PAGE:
Pre-Schism Orthodox Western Saints
16th May (NS) — 3rd May (OS)

by | 16 May, 2017 | Orthodox Western Saints

3rd May O.S.


ADALSINDIS, a sister of St. Waldalenus (15th May), and abbess of a convent near Bèze in Burgundy. St. Adalsindis reposed circa A.D. 680.

ALDWYN, (Eighth Century), St. Aldwyn was an Abbot of Partney in Lincolnshire, England. Nothing further is known of this saint.

ALEXANDER I, (On Eastern Calendars 16th March) sixth Pope of Rome from circa A.D. 108 until his martyrdom circa A.D. 116 -119. Pope St. Alexander baptised St. Balbina of Rome (31st March), and whilst imprisoned and awaiting execution, converted the fellow captives who are commemorated as the Martyrs of Ostia (10th April).

ALEXANDER, EVENTIUS, and THEODULUS, three martyr priests who were burned and beheaded in Rome circa A.D. 113. Their relics were later interred in the church of Santa Sabina in Rome.

Prior to the Schism the Patriarchate of Rome was Orthodox, and fully in communion with the Orthodox Church. As Saint John of Shanghai and San Francisco +1966 said “The West was Orthodox for a thousand years, and her venerable Liturgy is far older than any of her heresies”.

ANSFRID (ANSFRIDUS), a Count of Brabant, Courtier, and soldier for Holy Roman Emperors Otto III and Henry II. In his mid-thirties, St. Ansfrid, feeling a call to monastic life, founded Thorn Abbey in Limburg for his wife and daughter. He then founded Heiligenberg Abbey (later St. Paul’s Abbey, Utrecht) with a view to settling there and living out his days as a monk. However, Emperor Otto III had different plans and made St. Ansfrid nineteenth Archbishop of Utrecht. Towards the end of his life, St. Ansfrid became blind, retired to Heiligenberg Abbey, and finished his life as a monk. St. Ansfridus reposed in A.D. 1010.

ELWIN (ETHELWIN), (Eighth Century), the second Bishop of Lindsey, and a devoted friend of St. Egbert (24th April). St. Elwin resigned his See at the beginning of the eighth century and accompanied St. Egbert to Ireland, reposing shortly thereafter.

GLUVIAS (GLYWYS), (Sixth Century), St. Gluvias was a son of SS. Gwynllyw (29th March), King of Gwynllwg in South Wales, and Gladys (29th March), and a brother of St. Cadoc (24th January). He was also a grandson of St. King Brychan of Brycheiniog (6th April), and a nephew of St. Petroc (4th June). St. Gluvias founded a monastery in Cornwall where there is a church dedicated to him.

JUVENAL of NARNI, the first Bishop of Narni, in present-day Umbria, Italy. St. Juvenal reposed circa A.D. 373, it is possible he was martyred, but records are vague.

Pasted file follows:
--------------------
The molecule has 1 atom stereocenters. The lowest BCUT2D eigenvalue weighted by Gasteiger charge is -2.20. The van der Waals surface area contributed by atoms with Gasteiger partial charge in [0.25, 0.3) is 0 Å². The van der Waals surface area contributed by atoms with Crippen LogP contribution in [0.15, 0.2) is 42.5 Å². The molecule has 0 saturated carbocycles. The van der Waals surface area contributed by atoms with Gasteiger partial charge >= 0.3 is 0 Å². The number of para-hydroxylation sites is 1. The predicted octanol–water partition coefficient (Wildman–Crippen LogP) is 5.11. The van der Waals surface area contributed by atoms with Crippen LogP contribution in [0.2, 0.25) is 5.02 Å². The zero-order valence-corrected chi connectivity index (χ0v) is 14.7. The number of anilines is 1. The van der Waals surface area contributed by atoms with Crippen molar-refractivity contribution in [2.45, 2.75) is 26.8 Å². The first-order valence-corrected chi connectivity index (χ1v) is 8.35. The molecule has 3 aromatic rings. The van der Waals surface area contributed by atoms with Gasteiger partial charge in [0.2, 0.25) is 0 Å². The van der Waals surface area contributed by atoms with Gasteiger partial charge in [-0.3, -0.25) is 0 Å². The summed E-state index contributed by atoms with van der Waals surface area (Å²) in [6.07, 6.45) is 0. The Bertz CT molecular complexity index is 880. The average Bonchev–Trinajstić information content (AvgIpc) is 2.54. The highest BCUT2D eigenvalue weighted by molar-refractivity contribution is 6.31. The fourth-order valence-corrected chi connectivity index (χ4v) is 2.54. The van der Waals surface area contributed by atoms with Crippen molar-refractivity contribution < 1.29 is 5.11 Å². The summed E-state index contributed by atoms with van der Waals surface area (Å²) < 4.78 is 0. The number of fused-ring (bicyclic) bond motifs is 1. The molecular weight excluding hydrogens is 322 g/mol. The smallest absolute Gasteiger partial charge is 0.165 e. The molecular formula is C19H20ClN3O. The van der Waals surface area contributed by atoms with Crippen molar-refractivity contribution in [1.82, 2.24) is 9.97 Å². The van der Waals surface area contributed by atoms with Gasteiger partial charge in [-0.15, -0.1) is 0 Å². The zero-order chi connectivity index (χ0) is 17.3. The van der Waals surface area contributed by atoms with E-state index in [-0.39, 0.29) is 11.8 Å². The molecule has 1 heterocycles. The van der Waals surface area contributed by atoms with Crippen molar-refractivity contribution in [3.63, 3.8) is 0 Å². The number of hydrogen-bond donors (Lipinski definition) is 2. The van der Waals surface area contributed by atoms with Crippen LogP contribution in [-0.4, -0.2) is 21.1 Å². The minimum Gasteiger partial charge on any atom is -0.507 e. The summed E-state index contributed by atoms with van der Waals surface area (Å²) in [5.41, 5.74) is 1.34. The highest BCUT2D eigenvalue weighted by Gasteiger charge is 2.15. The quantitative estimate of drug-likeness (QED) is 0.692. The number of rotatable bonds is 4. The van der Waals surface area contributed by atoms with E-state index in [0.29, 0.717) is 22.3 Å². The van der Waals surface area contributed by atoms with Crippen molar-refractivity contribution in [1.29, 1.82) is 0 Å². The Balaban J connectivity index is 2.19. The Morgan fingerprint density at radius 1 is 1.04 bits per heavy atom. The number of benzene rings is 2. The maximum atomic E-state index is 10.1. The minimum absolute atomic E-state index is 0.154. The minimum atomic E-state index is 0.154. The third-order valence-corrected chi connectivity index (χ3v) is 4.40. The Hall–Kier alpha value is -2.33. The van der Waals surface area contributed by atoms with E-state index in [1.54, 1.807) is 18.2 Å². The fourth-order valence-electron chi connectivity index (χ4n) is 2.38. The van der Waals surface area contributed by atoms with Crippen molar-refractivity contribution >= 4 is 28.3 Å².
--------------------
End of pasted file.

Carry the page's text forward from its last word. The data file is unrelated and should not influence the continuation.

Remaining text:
PHILIP of ZELL, an Anglo-Saxon pilgrim, who returning from Rome, settled as a hermit near Worms in present-day Germany. St. Philip reposed circa A.D. 770.

SCANNAL, a disciple of St. Columba of Iona (9th June) and missionary in Cell-Coleraine, Co. Londonderry, Ireland. St. Scannal was remarkable for his zeal and success in evangelisation, he reposed circa A.D. 563.

16th May N.S.

ANNOBERT (ALNOBERTUS, ALNOBERT), a monk at the Abbey of Our Lady of Almenèches in Normandy. St. Annobert was consecrated Bishop of Séez, also in Normandy, circa A.D. 685, and reposed circa A.D. 689.

Shall I abandon, O King of mysteries, the soft comforts of home?
Shall I turn my back on my native land, and turn my face towards the sea?
Shall I put myself wholly at Thy mercy, without silver, without a horse,
without fame, without honour?
O King of the Glorious Heaven, shall I go of my own choice upon the sea?
O Christ, wilt Thou help me on the wild waves?
— Prayer of St. Brendan the Voyager

BRENDAN the VOYAGER, our venerable and God-bearing father Brendan the Voyager was an Irish monk, and perhaps the first Orthodox Christian to set foot on North American soil. After founding several monasteries in Ireland, including the famous Abbeys of Ardfert in Co. Kerry and Clonfert in Co. Galway, and authoring a monastic Rule remarkable for its austerity, he embarked upon numerous missionary and pastoral travels to Scotland and perhaps Wales. According to an anonymous Hiberno-Latin work, probably from the ninth century, called the Navigatio Sancti Brendani, St. Brendan, accompanied by a group of monks, sailed west to what many believe might very well have been North America. One of the questions as to the veracity of the story is whether a boat such as the one St. Brendan used would be capable of sailing from Ireland to North America. However, in 1976, British explorer Tim Severin built a replica of the boat St. Brendan would have used, and over two summers sailed from Ireland via the Hebrides, Faroe Islands and Iceland to Newfoundland to demonstrate that the saint’s purported voyage was feasible. St. Brendan reposed circa A.D. 578 at Annaghdown (Eanach Dhúin), in Co. Galway, and was buried in Clonfert Cathedral. He is venerated as the patron saint of sailors, and numbered amongst the ‘Twelve Apostles of Ireland’